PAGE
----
Dear Dr. Lisa:
I have a man situation at work. I have a peer who always tries to Mansplain to me. In a room full of people, he will ask me if I understand something being presented. Recently I was asked to provide a point of view on something, and he jumped in with his idea before I could even say anything. It is like he is targeting me and going out of his way to put me down. It’s driving me crazy and I am not sure anybody sees it and I don’t know what do about it.
He Keeps Messing with Me
Dear He Keeps Messing with Me:
That is indeed a situation. One thing you must keep in mind – people typically do things that serve themselves. They are not thinking about how to injure you, necessarily. With your colleague it sounds like he thinks he can make himself look good or powerful by positioning himself above you or taking your spotlight. The answer to this is easy. The execution of it may be hard. This “colleague” is doing what he thinks he can do. He needs to learn that he cannot do it, and if he does do it, he will pay the price. The execution of this requires that you be direct and hold him accountable. That may be tough for you, and quite honestly, may be why he has picked you to pick on.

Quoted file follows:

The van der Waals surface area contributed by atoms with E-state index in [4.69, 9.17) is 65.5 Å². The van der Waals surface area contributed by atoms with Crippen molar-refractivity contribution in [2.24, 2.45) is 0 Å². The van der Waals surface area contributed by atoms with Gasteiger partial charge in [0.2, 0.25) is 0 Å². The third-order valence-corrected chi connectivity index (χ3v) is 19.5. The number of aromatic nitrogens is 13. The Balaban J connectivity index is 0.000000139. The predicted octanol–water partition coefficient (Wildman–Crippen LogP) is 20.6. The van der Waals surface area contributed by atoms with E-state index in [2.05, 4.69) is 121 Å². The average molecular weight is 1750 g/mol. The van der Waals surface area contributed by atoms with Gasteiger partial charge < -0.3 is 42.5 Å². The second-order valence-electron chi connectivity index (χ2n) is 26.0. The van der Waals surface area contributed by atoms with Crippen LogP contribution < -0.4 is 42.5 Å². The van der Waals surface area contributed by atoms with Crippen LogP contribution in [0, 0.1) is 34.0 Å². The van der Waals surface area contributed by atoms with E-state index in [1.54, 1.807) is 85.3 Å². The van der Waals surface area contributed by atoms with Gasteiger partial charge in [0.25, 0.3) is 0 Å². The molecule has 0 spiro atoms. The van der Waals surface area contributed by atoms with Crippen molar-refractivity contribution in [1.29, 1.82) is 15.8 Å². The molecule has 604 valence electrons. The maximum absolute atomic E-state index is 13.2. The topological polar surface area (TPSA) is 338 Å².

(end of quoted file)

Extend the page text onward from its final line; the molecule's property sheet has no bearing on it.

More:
Here is one approach. You can use this or modify it to something that works for you. The bottom line is, he must know without any doubt that he cannot use you in this way anymore. The next time he mansplains, you might say, “Was that just a mansplanation? It seemed like it since I did not ask a question or even suggest that I needed clarity.” The power of this is that it does not accuse, but merely questions the behavior. It identifies the behavior specifically and puts him in position of having to explain himself. It is not likely, if confronted this way, that he would risk being confronted or questioned again. If you ask once, you are likely to ask twice. My bet is that he would stop.
You can use the same approach if he talks when you should be talking. “Colleague, if you don’t mind, I would like to offer my thoughts when asked. If you keep jumping in for me, they are going to start mixing us up, and neither of us want that (laugh).” Again, this is a direct, but politically polite, way to call out that he is talking out of turn. You are not really worried that you would get mixed up. That is the joke that makes it lighthearted. This is just one approach. The bottom line is, you have to stop him directly.
Do that, and he won’t be messing with you anymore!
P.S. Your theme song is, “Scream” by Michael and Janet Jackson.